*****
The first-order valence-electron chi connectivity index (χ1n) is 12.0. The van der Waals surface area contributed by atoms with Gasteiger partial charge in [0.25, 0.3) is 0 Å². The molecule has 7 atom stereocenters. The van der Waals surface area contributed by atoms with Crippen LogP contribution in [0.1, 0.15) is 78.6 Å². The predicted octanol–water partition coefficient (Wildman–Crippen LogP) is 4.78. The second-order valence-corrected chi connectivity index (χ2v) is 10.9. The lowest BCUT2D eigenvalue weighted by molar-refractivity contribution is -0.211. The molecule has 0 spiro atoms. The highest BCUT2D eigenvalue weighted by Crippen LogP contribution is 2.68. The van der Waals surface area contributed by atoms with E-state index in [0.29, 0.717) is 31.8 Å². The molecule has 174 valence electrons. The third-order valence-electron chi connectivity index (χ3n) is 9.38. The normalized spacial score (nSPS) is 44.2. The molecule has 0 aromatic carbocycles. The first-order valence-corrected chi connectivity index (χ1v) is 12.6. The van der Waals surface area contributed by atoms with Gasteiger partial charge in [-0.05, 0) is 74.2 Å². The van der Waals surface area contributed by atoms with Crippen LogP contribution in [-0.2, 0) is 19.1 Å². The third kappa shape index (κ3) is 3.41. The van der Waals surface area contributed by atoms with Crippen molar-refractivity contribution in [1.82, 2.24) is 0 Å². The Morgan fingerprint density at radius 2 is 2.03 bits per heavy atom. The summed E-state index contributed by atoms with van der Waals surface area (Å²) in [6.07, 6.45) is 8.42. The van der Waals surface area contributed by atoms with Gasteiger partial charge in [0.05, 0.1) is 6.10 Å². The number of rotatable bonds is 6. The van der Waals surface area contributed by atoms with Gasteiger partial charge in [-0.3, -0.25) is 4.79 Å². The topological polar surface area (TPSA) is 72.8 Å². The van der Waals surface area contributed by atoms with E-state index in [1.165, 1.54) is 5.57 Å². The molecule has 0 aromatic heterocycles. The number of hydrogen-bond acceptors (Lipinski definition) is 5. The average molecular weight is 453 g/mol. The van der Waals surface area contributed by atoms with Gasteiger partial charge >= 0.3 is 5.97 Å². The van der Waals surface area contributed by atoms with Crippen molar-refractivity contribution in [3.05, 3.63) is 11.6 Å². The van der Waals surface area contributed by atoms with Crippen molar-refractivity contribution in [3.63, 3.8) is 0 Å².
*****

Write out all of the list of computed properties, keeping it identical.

The first-order valence-electron chi connectivity index (χ1n) is 12.0. The van der Waals surface area contributed by atoms with Gasteiger partial charge in [0.25, 0.3) is 0 Å². The molecule has 7 atom stereocenters. The van der Waals surface area contributed by atoms with Crippen LogP contribution in [0.1, 0.15) is 78.6 Å². The predicted octanol–water partition coefficient (Wildman–Crippen LogP) is 4.78. The second-order valence-corrected chi connectivity index (χ2v) is 10.9. The lowest BCUT2D eigenvalue weighted by molar-refractivity contribution is -0.211. The molecule has 0 spiro atoms. The highest BCUT2D eigenvalue weighted by Crippen LogP contribution is 2.68. The van der Waals surface area contributed by atoms with E-state index in [0.29, 0.717) is 31.8 Å². The molecule has 174 valence electrons. The third-order valence-electron chi connectivity index (χ3n) is 9.38. The normalized spacial score (nSPS) is 44.2. The molecule has 0 aromatic carbocycles. The first-order valence-corrected chi connectivity index (χ1v) is 12.6. The van der Waals surface area contributed by atoms with Gasteiger partial charge in [-0.05, 0) is 74.2 Å². The van der Waals surface area contributed by atoms with Crippen LogP contribution in [-0.2, 0) is 19.1 Å². The third kappa shape index (κ3) is 3.41. The van der Waals surface area contributed by atoms with Crippen molar-refractivity contribution in [1.82, 2.24) is 0 Å². The Morgan fingerprint density at radius 2 is 2.03 bits per heavy atom. The summed E-state index contributed by atoms with van der Waals surface area (Å²) in [6.07, 6.45) is 8.42. The van der Waals surface area contributed by atoms with Gasteiger partial charge in [0.05, 0.1) is 6.10 Å². The number of rotatable bonds is 6. The van der Waals surface area contributed by atoms with Gasteiger partial charge in [-0.3, -0.25) is 4.79 Å². The topological polar surface area (TPSA) is 72.8 Å². The van der Waals surface area contributed by atoms with E-state index in [1.165, 1.54) is 5.57 Å². The molecule has 0 aromatic heterocycles. The number of hydrogen-bond acceptors (Lipinski definition) is 5. The average molecular weight is 453 g/mol. The van der Waals surface area contributed by atoms with Gasteiger partial charge >= 0.3 is 5.97 Å². The van der Waals surface area contributed by atoms with Crippen molar-refractivity contribution in [3.05, 3.63) is 11.6 Å². The van der Waals surface area contributed by atoms with Crippen molar-refractivity contribution in [3.63, 3.8) is 0 Å².